Monday, December 19, 2005
They hate our freedoms
Over the weekend, Mark Earnest, a local conservative-libertarian blogger, wrote to me to say that even though he still considered me a Communist liberal leftist (to which I replied, I really resent being called a liberal), he wanted me to know that he could no longer recognize his compatriots on the right as “conservatives.” His post reads, in part:
I almost feel I don’t know these people anymore. It seems now they feel government cannot have nearly enough power. Secret courts, secret warrants, secret prisons, suspect torture, massive data gathering on all aspects of US citizens including medical records, library records, and financial records are all wonderful things. . . .
I truly and honestly do not understand. People who once proudly quoted Franklin’s “Those who give up essential liberty for a little safety deserve neither” now cheerlead the executive branch on in removing any judicial oversight, congressional oversight, and in fact ANY oversight (as most of these laws are secret) from the land. Far from the transparent government the founders imagined, we are now entering a system where laws are kept secret, prosecutions are kept secret, and national security is a password to removing any and all liberty that stands in the way of anything government wishes to do.
That’s just about right, Mark, except for one thing: when they’re not cheerleading for the executive branch, they’re calling the rest of us “traitors,” and demanding that the New York Times be prosecuted for reporting that the Cheney Administration has been spying on American citizens by executive fiat since 2002.
But I don’t want to quibble over tiny details—not when a sane conservative- libertarian has reached across the ideological chasm to join me in opposition to secret domestic spying and torture by executive order. So let me change direction.
Late last Thursday night, Atrios tossed down the gauntlet as the Times story found its way into print (after only a year’s delay): “The End of Conservatarianism,” he wrote . . .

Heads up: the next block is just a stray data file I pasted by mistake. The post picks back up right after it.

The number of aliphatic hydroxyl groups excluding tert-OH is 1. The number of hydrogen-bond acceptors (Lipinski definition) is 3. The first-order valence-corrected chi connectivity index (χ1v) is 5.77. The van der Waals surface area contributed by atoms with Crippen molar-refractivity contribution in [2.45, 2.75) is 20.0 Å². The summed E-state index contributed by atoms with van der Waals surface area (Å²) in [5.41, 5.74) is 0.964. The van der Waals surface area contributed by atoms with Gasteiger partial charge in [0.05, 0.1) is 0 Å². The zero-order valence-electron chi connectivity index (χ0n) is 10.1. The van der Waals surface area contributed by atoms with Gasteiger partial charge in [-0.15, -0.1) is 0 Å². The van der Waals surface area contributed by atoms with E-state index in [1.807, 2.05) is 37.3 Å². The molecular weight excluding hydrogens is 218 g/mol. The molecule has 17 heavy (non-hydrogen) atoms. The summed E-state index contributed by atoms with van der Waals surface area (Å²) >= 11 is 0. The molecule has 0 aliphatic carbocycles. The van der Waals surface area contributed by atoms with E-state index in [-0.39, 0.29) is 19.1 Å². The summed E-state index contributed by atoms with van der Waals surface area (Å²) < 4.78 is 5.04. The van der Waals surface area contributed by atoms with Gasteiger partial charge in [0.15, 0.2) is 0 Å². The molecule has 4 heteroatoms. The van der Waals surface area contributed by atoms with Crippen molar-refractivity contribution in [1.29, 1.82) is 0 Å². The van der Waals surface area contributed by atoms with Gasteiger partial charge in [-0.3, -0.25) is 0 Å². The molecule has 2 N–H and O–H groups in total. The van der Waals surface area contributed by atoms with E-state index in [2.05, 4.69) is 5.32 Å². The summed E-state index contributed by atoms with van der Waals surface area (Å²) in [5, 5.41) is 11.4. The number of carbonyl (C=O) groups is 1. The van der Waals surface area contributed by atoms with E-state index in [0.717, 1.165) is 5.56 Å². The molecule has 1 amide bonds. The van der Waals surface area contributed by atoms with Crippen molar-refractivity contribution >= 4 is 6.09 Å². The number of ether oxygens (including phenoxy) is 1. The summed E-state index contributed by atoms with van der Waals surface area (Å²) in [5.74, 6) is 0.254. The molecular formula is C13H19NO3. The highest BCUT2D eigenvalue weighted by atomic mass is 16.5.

Not quite, but I think their response to the NYT story on domestic spying is pretty much the test.
And I’m happy to say that I know of—hell, I’ve met and served on a blog/ wiki panel with—one guy who’s met that test with political and intellectual honesty.
Not so the chirpy fellow responsible for “Protein Wisdom,” who, most of the time, takes pains to assure us that his conservatism is nothing like that of the religious right, but, rather, is a swingin’ party full of happy tax cuts and South Park marathons. Curious to see how P. Wisdom would respond to the news that his President had been engaging in domestic surveillance by diktat, I read this:
The Democratic spin doctors, spurred on by their disingenuous Congressional taskmasters, are all over the tube this morning trying to gin up additional outrage over this NSA domestic “spy story”—even as the President stands firm and defends the practice.
Well, give Jeff G. credit for density: Democratic spin doctors, disingenuous Congressional taskmasters, ginning up outrage, “scare quotes” around “spy story,” and a firm hard President, all in one lede. It’s like a neutron star of wingnut talking points, it is.
But what makes this post especially strange, even by faux-conservatarian standards, is this:
If it turns out—like I believe it will (and I’ve heard now from several people familiar with intelligence)—that what the President was doing (and will continue to do) was not only legal, but from a practical standpoint, critical to monitoring domestic terror cells and stopping terrorist attacks here and abroad, I believe that any pro-defense American with the power to do so should insist that these intelligence leaks be investigated.